The need for sub-national constitutions in federal theory and practice. The Belgian case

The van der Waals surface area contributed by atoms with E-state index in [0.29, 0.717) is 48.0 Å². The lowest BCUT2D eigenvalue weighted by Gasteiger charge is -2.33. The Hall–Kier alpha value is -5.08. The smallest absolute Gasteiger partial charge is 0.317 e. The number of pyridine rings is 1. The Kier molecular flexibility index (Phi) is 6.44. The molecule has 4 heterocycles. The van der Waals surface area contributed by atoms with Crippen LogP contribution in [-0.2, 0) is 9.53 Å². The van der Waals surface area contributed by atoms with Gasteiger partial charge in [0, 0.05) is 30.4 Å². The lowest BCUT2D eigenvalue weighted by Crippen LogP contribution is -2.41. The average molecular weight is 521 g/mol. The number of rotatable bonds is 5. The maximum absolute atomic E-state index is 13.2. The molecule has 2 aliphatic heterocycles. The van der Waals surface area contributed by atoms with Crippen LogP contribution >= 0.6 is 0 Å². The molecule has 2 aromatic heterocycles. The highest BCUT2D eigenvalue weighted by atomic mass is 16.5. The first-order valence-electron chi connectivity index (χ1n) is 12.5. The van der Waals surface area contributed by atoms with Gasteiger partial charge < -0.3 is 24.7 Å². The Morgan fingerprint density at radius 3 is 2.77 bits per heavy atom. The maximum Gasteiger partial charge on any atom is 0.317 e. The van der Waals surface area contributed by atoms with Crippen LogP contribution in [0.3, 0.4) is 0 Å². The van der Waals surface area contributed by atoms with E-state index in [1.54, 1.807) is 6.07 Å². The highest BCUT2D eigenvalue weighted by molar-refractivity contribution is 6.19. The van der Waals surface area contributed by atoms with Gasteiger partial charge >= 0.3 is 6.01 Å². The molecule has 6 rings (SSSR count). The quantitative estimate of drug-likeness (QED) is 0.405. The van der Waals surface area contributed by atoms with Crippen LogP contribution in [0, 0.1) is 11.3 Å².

Comparative constitutional scholarship identifies sub-national constituent power as one of the defining features of federal systems. Moreover, according to public choice theory, devolutionary federal systems are expected to favor the creation of sub-national constitutions. For these reasons, the absence of real constitutional power for the sub-states in Belgium appears to be an anomaly. The research question of this paper explores the validity of this approach. More generally, the question is: how important is it in a federal state for sub-states to have their own sub-national constitutions? Arguments pro and contra are analyzed and applied to the Belgian case. I argue that sub-national constitutionalism is a matter of political balance between national and sub-national powers, rather than a principle of federal theory
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